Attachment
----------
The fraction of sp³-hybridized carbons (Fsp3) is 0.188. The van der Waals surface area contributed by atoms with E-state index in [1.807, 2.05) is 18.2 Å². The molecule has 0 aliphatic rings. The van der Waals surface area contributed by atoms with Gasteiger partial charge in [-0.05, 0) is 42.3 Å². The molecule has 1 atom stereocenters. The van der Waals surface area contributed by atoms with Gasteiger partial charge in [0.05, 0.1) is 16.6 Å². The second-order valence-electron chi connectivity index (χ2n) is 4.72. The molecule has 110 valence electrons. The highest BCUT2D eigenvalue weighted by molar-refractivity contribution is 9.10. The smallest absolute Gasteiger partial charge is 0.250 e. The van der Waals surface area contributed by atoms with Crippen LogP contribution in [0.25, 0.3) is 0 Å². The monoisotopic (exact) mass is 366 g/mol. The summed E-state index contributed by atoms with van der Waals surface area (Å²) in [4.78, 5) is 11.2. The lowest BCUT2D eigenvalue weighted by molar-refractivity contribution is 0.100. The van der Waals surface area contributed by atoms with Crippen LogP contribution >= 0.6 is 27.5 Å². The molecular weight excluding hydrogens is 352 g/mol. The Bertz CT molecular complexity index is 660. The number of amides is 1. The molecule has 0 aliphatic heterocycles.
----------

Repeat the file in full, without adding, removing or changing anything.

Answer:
The fraction of sp³-hybridized carbons (Fsp3) is 0.188. The van der Waals surface area contributed by atoms with E-state index in [1.807, 2.05) is 18.2 Å². The molecule has 0 aliphatic rings. The van der Waals surface area contributed by atoms with Gasteiger partial charge in [-0.05, 0) is 42.3 Å². The molecule has 1 atom stereocenters. The van der Waals surface area contributed by atoms with Gasteiger partial charge in [0.05, 0.1) is 16.6 Å². The second-order valence-electron chi connectivity index (χ2n) is 4.72. The molecule has 110 valence electrons. The highest BCUT2D eigenvalue weighted by molar-refractivity contribution is 9.10. The smallest absolute Gasteiger partial charge is 0.250 e. The van der Waals surface area contributed by atoms with Crippen LogP contribution in [0.25, 0.3) is 0 Å². The monoisotopic (exact) mass is 366 g/mol. The summed E-state index contributed by atoms with van der Waals surface area (Å²) in [4.78, 5) is 11.2. The lowest BCUT2D eigenvalue weighted by molar-refractivity contribution is 0.100. The van der Waals surface area contributed by atoms with Crippen LogP contribution >= 0.6 is 27.5 Å². The molecular weight excluding hydrogens is 352 g/mol. The Bertz CT molecular complexity index is 660. The number of amides is 1. The molecule has 0 aliphatic heterocycles.